• faced with the crisis in OECD countries, the emerging countries have stepped up strategies of stimulation of domestic demand;
the crisis has led to transfers of productive investment from OECD countries to emerging countries;
• the crisis has halted the appreciation of emerging countries' currencies, due to the safe haven role of the dollar;
• or simply that increasingly significant trade between emerging countries
generates a multiplier effect which is sufficient to accelerate these countries' growth or else that the first quarter of 2010 was temporarily strong in OECD countries."
- "In fact, all these explanations are valid and played a role. Even though growth is slowing in OECD countries, the fact that the emerging countries stimulate their domestic demand, benefit from investment transfers, no longer have appreciating currencies and increasingly trade with one another, will maintain high growth in emerging countries."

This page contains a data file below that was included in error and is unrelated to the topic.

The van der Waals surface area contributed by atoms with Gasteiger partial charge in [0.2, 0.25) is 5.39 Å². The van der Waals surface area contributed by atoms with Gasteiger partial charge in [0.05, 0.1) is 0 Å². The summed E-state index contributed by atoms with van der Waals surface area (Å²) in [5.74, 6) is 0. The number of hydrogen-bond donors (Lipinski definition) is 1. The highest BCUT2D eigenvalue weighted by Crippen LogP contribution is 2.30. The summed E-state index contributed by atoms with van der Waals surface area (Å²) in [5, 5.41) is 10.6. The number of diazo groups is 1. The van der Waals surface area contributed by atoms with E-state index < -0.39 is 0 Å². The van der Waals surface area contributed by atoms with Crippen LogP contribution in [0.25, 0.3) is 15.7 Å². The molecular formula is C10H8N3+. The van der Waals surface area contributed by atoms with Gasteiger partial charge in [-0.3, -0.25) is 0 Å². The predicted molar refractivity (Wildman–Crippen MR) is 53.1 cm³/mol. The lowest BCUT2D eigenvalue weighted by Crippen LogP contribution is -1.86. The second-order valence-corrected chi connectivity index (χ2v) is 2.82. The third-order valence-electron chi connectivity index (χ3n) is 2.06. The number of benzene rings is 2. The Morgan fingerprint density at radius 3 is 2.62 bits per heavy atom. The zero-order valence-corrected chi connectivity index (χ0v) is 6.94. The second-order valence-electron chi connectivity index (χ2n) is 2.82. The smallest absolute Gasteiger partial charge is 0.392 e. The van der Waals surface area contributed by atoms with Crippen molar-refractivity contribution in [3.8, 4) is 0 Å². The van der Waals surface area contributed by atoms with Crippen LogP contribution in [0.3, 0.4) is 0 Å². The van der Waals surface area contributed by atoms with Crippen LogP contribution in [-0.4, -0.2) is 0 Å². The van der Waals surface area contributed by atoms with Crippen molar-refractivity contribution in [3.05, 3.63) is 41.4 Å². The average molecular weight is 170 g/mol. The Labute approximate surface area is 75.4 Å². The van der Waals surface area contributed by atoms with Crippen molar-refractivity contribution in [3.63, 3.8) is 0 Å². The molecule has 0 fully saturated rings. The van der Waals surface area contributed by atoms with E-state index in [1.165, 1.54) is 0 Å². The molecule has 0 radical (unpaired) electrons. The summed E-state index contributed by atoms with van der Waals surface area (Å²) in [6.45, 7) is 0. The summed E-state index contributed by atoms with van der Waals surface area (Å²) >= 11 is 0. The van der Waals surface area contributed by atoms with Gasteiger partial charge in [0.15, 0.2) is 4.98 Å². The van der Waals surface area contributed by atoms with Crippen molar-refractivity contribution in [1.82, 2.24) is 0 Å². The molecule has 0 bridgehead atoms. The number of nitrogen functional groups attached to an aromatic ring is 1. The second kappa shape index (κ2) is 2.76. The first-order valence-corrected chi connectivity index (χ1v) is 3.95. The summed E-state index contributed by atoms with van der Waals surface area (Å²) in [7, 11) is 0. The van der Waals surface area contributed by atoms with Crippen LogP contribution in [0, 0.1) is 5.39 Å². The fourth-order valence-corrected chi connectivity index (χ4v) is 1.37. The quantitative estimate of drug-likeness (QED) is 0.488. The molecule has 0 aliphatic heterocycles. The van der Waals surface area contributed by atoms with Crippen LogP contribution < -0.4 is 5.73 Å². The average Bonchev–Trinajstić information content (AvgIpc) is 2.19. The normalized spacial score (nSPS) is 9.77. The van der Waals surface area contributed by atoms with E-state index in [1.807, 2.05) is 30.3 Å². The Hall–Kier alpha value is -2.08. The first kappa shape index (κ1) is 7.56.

Natixis Flash Economics 359 20100713

United Kingdom: back to the eighties

- "It’s hard not to compare what is happening now in the UK to the 80s, considering all the glaring similarities:
- the conservatives are back in power with the economy and public finances in shambles;
• the Tory leader’s speeches calling for renewal based on determination, a renewal that requires paying the price for past mistakes;
• policies challenging the principle of the welfare State."
- "The solutions proposed by David Cameron’s government are also reminiscent of those implemented by Margaret Thatcher, where drastic cuts were made in public spending and the economy was liberalized through the introduction of supply-side policies."
- "The UK is the only country that has clearly chosen this path. Has it made the right choice? The answer is double-sided. In the short term, yes, since the budget announcements of David Cameron’s government has helped to dispel the risks weighing on public finances. In the long term, the structural characteristics indicate that return to strong growth could take longer than expected by the government."
Natixis Flash Economics 354 20100708